Office of the President: Addressing These Challenging Times

President Letterhead

Dear Howard University Community,

Recent months have cast a long shadow as the pandemic continues its deadly toll on the nation ravaging Black, Brown and Native American communities in particular.   And in the midst of such anguish, the images of Black Americans treated without humanity and – in some cases – brutalized in the last moments of their earthly lives’ triggers waves of emotion including staggering grief and righteous anger.   

This constant attack on the Black experience must end.

I am the proud father of two precocious teenagers.  Like many parents we have very purposely had “The Talk” – the unwelcome but necessary conversation about how to prepare for engagement with law enforcement. Watching these modern-day examples of social injustice and unrest in the presence of my 15-year-old son has brought up some difficult conversations. He reminded me of a time when we were heading to campus and were pulled over. I personally don’t recall all the details of that stop. However, my son vividly remembers the anger he felt as a result of the interaction. Upon seeing the news out of Minneapolis, he turned to me and asked, “Dad, should I just fall to the ground if a cop approaches me?” Praying for the right words to say, I told him that he should remain calm and try to express himself to the best of his ability. Yet, even after struggling through that conversation, the myriad names of innocent Black lives taken through lethal force  – young and old, men and women –  testify to the insufficiency of that advice. 

This moment of compounding crises leaves little doubt that the daily experience of so many in our community remain marked by heightened vulnerability and a likelihood to encounter deadly force at the hands of misguided individuals or those whose bigoted views betray the oaths they swore to protect and serve.  

Howard University emerged from the ashes of the American Civil War, a conflict that raised but hardly resolved the racial divide in this nation.  Firmly rooted in a promise that offered the transformative power of education to all, Howard has consistently taught that the highest use of knowledge gained at the Mecca is demonstrated in service above self; focused on addressing systematic injustices and entrenched interests antagonistic to our enjoyment of life and liberty.  Our scholars have enlightened, our physicians have healed, our lawyers have advocated, our activists have agitated, our entrepreneurs have built, our counselors have comforted, and our artists have enriched even life itself.

Our nation would be a shadow of itself and remain as imperfect as it was at its inception without the contributions of Howard University and all it stands for. 

In the context of current events there must always be accountability for all found responsible through a fair and thorough investigation so that justice is served. Yet even as we see individual perpetrators on our screens, we must remain mindful that the distorted worldviews and ugly biases have too often been codified into inequitable or predatory systems are equally culpable.  The book of Ephesians reminds us “For we wrestle not against flesh and blood, but against principalities, against powers, against the rulers of the darkness of this world, against spiritual wickedness in high places.”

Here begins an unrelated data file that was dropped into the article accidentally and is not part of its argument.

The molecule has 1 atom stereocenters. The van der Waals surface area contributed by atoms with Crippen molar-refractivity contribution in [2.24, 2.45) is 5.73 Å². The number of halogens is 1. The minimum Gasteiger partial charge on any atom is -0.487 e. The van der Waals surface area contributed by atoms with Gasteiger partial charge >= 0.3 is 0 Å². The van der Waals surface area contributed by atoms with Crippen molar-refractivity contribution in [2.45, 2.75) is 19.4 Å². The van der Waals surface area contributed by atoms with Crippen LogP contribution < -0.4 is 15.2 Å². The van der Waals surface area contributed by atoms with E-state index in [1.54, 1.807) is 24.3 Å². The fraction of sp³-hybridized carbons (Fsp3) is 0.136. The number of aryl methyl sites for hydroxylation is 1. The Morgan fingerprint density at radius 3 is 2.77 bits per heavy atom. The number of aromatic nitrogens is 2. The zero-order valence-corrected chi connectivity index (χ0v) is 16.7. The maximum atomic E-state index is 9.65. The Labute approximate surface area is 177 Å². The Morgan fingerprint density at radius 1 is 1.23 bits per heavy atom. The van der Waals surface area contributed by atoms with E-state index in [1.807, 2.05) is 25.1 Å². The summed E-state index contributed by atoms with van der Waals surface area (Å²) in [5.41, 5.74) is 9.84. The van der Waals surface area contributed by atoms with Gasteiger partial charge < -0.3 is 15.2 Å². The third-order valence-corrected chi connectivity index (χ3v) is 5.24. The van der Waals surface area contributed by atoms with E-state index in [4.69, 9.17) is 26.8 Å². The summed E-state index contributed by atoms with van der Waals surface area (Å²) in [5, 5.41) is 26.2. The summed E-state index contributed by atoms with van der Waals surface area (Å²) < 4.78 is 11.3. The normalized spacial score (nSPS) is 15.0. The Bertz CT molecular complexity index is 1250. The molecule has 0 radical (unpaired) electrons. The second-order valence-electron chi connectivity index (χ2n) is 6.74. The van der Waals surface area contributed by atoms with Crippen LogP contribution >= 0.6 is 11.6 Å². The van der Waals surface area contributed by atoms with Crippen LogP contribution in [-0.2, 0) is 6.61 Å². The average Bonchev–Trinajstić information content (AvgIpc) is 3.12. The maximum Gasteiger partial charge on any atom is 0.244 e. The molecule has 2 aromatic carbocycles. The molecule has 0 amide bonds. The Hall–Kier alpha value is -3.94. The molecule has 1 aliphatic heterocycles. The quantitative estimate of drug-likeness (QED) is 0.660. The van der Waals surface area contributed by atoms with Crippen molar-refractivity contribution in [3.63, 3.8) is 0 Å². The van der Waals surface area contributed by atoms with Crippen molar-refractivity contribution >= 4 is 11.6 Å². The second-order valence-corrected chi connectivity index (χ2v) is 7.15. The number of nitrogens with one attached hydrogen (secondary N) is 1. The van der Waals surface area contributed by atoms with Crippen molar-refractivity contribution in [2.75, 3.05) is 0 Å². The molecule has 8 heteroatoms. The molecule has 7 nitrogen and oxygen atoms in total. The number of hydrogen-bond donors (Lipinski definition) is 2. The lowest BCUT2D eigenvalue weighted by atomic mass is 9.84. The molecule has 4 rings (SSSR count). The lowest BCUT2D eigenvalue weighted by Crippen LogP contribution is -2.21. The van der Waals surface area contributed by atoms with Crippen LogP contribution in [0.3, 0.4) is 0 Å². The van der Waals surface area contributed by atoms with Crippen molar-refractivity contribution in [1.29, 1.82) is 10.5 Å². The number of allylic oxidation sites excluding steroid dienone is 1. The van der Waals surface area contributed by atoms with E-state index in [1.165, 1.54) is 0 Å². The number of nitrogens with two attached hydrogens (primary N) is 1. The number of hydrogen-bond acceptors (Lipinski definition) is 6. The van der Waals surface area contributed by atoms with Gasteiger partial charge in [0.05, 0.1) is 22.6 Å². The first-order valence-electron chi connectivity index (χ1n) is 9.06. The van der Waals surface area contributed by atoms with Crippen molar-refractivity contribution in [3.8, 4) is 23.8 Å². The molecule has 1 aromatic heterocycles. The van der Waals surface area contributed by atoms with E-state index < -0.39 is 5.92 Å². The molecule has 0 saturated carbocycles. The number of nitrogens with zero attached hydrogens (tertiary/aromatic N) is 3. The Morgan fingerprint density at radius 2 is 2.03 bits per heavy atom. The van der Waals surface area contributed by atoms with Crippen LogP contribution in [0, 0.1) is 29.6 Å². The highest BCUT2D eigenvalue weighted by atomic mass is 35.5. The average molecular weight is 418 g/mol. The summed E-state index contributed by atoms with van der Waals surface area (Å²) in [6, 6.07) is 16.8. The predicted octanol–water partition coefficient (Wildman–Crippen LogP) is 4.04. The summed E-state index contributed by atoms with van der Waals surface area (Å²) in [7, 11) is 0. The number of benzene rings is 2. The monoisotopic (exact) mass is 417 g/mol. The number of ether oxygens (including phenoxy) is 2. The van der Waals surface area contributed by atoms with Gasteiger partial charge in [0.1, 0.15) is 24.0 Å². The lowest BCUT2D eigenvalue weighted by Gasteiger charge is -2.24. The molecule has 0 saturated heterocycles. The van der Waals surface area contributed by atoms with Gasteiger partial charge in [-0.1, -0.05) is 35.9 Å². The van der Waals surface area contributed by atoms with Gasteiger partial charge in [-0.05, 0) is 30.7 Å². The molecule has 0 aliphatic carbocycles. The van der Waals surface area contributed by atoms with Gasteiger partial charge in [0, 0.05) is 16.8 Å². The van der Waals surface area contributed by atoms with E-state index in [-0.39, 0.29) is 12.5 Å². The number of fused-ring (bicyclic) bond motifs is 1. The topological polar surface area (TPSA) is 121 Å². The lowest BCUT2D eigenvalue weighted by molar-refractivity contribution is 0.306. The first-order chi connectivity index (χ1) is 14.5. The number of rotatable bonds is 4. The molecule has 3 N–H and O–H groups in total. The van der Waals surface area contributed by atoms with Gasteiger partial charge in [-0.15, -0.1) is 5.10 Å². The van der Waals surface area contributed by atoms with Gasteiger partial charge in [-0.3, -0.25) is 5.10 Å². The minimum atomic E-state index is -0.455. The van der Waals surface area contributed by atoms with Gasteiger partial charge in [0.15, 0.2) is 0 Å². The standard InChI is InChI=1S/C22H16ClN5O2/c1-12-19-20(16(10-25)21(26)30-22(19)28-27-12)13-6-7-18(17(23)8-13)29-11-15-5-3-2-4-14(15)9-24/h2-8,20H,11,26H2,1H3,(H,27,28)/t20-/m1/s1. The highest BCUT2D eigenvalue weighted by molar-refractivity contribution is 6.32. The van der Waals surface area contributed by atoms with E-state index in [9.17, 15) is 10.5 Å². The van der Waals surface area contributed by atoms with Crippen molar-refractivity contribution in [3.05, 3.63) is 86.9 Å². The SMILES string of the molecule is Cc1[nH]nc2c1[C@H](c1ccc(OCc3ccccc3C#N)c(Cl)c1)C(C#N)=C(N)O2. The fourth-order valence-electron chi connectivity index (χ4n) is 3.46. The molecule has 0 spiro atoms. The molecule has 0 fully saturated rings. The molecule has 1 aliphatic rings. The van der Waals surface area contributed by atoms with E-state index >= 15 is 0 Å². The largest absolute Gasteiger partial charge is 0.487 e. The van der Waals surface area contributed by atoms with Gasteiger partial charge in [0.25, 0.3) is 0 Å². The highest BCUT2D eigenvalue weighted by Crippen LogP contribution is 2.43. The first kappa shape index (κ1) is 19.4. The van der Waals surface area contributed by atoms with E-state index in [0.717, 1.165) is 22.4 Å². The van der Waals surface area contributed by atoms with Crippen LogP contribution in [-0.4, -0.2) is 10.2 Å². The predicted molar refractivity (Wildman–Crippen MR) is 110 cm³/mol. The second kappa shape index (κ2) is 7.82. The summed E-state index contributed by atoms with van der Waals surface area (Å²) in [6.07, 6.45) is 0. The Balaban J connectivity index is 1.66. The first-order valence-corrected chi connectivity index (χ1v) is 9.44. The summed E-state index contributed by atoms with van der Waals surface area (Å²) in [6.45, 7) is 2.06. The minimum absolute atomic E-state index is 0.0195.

We were born for such a time as this. And I am convinced that institutions like Howard University are destined to continue to build, mold and train the leaders who will help bring needed change to the structures of our society.

No pandemic, no declining economy, no period of prosperity, and no cure for every medical ailment will undo or hide the realities of the Black experience. We must bring consistency to that struggle and focus our intellect and passion daily to prepare for the hard work that must be done to confront evil and systematic oppression. 

As students: remain vigilant about your studies. You are matriculating through Howard University for a purpose that is greater than yourselves. You are the hope of our ancestors and despite the new challenges that will come our way, each day that you remain resolved to focus on your destiny is a day that brings us closer to resolution to many of our world’s dilemmas.

As faculty: continue to focus our energies and concern on our students so that they would be nurtured, thrive and excel. We all are intricately woven into the fabric of the Howard University legacy.  Keep researching, writing, and speaking out to craft solutions to the contemporary challenges we face.  We must be diligent in our work and conversations with students to hear and walk with them through these trying times. 

Let’s not forget that we are all living these experiences in our daily lives outside of Howard. It is everywhere that we are. Let’s first start by not looking past each other wherever we may be and work on actively loving each other. 

In this moment it is necessary to grieve over another life taken unnecessarily and those who loved him who are now broken and left behind to mourn.  It’s okay to be angry. It’s okay to be sad. It’s okay to feel numb. Stay there as long as you need to. I encourage you to take those feelings and channel them into something durable. Write about it. Sing about it. Participate in the electoral process and vote about it. 

We must remember the names of George Floyd, Ahmaud Arbery, Atatiana Jefferson, Breonna Taylor and the countless other lives gone too soon.  

We can honor their memories through a life of purpose in confronting and correcting those skewed systems until they respect the humanity and inherent dignity in each of us.

Excellence in Truth and Service,

Wayne A. I. Frederick, M.D., MBA